What I know is that the chair beneath my ass, the keys beneath my flying fingers, my wife’s soft, soft hands, my kid’s voice on the other end of the line — these are solid and real. So is the food in the fridge and the hot water that pours from the shower head, over my physical, naked body. Amen.

Yesterday morning, I wrote on Facebook: I couldn’t sleep and was writing in my head. Sometimes I wonder if most of my poems and blog posts don’t amount to basically this.(Variations: I was falling asleep; I was waking up; I was napping; I was having a dream within a dream.)

I wrote this on Facebook because the words I wanted to write here had gone the way of dreams — and I was disappointed. And a little worried. Each day, I’ve come back to try again, competing with the headache that has kept on keeping on.

So what to do? I napped. I snuggled. I worked on other things. I showed up for the writers in my groups and wrote right alongside these women whose words and stories bring music and poetry and heartbreak and joy to my door, each entry a gift to unwrap slowly and savor.

I marveled at the shared insecurities voiced by so many people I write with and encounter through this work, the nearly universal doubts about what counts as “real” writing, what’s good enough. I found myself feeling ponderous, and stood before our new bookshelves, in silent conversation with so many titles that have traveled with me, loyal companions all.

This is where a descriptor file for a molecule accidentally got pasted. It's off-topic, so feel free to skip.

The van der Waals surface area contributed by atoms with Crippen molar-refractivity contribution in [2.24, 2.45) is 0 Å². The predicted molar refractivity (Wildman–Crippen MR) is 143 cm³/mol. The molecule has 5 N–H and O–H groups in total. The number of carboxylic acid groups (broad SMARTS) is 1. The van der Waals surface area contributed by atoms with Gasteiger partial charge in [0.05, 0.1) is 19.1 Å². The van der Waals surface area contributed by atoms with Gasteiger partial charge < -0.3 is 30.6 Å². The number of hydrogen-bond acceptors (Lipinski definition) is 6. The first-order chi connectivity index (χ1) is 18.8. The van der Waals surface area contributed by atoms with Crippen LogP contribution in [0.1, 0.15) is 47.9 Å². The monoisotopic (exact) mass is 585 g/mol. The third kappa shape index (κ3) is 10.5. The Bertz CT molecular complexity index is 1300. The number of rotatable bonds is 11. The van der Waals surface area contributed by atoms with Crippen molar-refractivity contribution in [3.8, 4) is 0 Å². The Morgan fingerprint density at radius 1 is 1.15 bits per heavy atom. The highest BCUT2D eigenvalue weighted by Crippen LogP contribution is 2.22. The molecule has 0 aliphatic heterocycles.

I got the web page ready for this summer’s Unfurl retreats — two sets of dates for doing this very thing in person: Getting together, but not to compare, not to measure up, not to get ahead, and not to prove a thing. I’m not interested in any of that. I’ve spent my whole life so far wanting to blast open the whole charade of some people being better or cooler than others. It’s all kind of trickery and fuckery and no, I’m not sorry. I don’t buy it.